Having trouble deciding on something in your personal life? Or do you have a hard time agreeing on something within your team? Then this method is for you.
Other ways of decision making
When faced with an important decision to make, I usually weigh the pros against the cons. But is this really the right strategy to look at things you find important as positive and negative? There must be an alternative. Below only the context of decision-making regarding a team will be discussed.
The six thinking hats was created by Edward de Bono. He used this technique in his work advising government agencies. The idea of this method is that there is no right or wrong comment and when used in teams you can separate your own opinion from what is best for the company. Putting on a hat makes you less likely to be criticized within a team.
Meaning of the hats
Let’s dive deeper into the meaning of the hats. For further explanation of this method I will also incorporate Jim Kwik’s view on the six thinking hats.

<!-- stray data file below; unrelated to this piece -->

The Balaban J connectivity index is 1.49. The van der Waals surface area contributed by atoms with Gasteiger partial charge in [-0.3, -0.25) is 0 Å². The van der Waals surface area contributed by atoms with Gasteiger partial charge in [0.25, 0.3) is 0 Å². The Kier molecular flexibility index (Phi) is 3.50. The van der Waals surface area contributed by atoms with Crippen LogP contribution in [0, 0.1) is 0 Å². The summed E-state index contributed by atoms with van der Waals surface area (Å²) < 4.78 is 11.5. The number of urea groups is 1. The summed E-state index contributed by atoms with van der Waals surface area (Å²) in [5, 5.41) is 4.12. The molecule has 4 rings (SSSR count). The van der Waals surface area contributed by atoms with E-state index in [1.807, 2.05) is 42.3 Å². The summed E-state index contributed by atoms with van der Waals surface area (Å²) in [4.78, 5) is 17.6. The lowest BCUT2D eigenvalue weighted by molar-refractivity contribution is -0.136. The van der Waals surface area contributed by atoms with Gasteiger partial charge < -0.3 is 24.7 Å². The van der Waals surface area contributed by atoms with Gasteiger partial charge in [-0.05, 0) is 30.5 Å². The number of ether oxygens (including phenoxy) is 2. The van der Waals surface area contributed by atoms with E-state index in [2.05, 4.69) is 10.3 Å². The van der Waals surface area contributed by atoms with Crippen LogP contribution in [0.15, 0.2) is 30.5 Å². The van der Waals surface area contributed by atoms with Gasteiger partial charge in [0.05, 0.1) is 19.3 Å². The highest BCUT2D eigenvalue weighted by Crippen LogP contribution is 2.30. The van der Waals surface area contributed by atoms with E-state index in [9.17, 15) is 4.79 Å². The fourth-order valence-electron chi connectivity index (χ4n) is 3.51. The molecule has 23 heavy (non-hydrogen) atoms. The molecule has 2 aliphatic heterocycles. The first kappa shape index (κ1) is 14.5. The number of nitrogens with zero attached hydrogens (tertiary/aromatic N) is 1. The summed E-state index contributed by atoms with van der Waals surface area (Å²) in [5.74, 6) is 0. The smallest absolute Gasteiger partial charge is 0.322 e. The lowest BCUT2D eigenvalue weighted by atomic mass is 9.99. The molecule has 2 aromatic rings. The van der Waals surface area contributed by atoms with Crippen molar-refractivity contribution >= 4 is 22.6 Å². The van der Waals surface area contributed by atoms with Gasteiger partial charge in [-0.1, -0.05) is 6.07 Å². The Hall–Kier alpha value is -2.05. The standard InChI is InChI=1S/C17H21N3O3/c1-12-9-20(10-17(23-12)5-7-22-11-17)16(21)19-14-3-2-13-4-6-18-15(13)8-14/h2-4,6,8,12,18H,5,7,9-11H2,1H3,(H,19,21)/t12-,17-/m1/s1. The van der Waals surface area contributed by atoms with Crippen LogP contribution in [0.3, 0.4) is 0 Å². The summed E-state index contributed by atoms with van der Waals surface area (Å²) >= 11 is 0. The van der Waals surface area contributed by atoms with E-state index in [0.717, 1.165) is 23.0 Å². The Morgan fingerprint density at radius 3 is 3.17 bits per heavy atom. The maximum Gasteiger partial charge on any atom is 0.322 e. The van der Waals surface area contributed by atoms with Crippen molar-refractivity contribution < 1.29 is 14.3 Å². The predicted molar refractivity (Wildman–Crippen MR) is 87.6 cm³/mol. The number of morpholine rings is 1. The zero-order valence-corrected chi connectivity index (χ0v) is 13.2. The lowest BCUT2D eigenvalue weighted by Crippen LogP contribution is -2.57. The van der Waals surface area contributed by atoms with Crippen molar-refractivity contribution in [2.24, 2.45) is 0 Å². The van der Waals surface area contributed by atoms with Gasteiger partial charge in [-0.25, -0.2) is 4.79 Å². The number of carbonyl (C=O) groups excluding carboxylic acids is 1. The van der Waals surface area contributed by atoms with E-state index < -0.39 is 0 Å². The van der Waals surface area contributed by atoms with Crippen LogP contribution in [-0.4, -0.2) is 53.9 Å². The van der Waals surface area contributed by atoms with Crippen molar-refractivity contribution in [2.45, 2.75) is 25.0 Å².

- Green hat – creative thinking
Here you get the opportunity to think creatively about the problem. Another way of creative thinking is finding a solution outside the box.
- Red hat – heart
Here you can ask yourself what emotions come up. What is my gut telling me?
- Yellow hat – optimism
Questions that arise when wearing the yellow hat are what is the upside? What are the benefits?
- Black hat – judge or critic
This hat contains the risk assessment. You can consider questions like what could go wrong? Why do I need to be cautious?
- White hat – logic
This hat is about information gathering. What are the facts? How can I look at this objectively?
- Blue hat – helicopter
When wearing this hat you can look at all the information of the other hats. Think about the big picture.
It is recommended by Jim Kwik to end with the blue hat because it contains all the sentiments of the other hats.
How to use this method
When working in a team you can choose to all put on the same hat and discuss your different views. However, it is also interesting to choose two hats and divide the team to see what conversation arises when two hats are worn at the same time. The latter allows different perspectives. I’ll be using this method the next time a decision needs to be made. Would you put this method into practice? Let us know on our socials.
Image: Unsplash, by Deji Akinyele